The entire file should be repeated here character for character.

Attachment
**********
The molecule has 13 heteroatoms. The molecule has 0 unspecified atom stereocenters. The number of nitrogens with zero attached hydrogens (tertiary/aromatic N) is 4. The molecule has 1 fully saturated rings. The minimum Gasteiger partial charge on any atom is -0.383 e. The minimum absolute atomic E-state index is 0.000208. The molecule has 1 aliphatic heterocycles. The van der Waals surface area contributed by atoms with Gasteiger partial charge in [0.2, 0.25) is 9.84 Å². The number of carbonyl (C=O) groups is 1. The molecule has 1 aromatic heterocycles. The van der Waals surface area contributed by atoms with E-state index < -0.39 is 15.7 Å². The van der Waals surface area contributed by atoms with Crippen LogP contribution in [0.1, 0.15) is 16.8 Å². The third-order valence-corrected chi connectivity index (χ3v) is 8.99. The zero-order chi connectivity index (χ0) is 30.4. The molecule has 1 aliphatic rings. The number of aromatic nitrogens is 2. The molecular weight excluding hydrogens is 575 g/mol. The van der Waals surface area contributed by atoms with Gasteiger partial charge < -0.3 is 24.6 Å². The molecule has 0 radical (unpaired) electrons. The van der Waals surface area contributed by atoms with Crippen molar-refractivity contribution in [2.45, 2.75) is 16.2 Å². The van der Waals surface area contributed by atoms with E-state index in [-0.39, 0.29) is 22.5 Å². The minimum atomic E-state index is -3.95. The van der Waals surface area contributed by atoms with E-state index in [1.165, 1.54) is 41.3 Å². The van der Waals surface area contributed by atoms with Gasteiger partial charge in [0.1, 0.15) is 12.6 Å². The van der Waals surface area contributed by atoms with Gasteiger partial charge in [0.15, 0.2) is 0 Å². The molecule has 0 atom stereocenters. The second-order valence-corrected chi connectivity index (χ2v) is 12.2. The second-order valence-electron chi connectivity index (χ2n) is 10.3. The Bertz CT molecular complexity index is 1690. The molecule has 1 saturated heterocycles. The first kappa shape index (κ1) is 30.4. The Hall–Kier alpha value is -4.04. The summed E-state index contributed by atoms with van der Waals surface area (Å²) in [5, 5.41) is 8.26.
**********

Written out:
The molecule has 13 heteroatoms. The molecule has 0 unspecified atom stereocenters. The number of nitrogens with zero attached hydrogens (tertiary/aromatic N) is 4. The molecule has 1 fully saturated rings. The minimum Gasteiger partial charge on any atom is -0.383 e. The minimum absolute atomic E-state index is 0.000208. The molecule has 1 aliphatic heterocycles. The van der Waals surface area contributed by atoms with Gasteiger partial charge in [0.2, 0.25) is 9.84 Å². The number of carbonyl (C=O) groups is 1. The molecule has 1 aromatic heterocycles. The van der Waals surface area contributed by atoms with E-state index < -0.39 is 15.7 Å². The van der Waals surface area contributed by atoms with Crippen LogP contribution in [0.1, 0.15) is 16.8 Å². The third-order valence-corrected chi connectivity index (χ3v) is 8.99. The zero-order chi connectivity index (χ0) is 30.4. The molecule has 1 aliphatic rings. The number of aromatic nitrogens is 2. The molecular weight excluding hydrogens is 575 g/mol. The van der Waals surface area contributed by atoms with Gasteiger partial charge < -0.3 is 24.6 Å². The molecule has 0 radical (unpaired) electrons. The van der Waals surface area contributed by atoms with Crippen molar-refractivity contribution in [2.45, 2.75) is 16.2 Å². The van der Waals surface area contributed by atoms with E-state index in [-0.39, 0.29) is 22.5 Å². The minimum atomic E-state index is -3.95. The van der Waals surface area contributed by atoms with E-state index in [1.165, 1.54) is 41.3 Å². The van der Waals surface area contributed by atoms with Gasteiger partial charge in [0.1, 0.15) is 12.6 Å². The van der Waals surface area contributed by atoms with Gasteiger partial charge in [0.15, 0.2) is 0 Å². The molecule has 0 atom stereocenters. The second-order valence-corrected chi connectivity index (χ2v) is 12.2. The second-order valence-electron chi connectivity index (χ2n) is 10.3. The Bertz CT molecular complexity index is 1690. The molecule has 1 saturated heterocycles. The first kappa shape index (κ1) is 30.4. The Hall–Kier alpha value is -4.04. The summed E-state index contributed by atoms with van der Waals surface area (Å²) in [5, 5.41) is 8.26.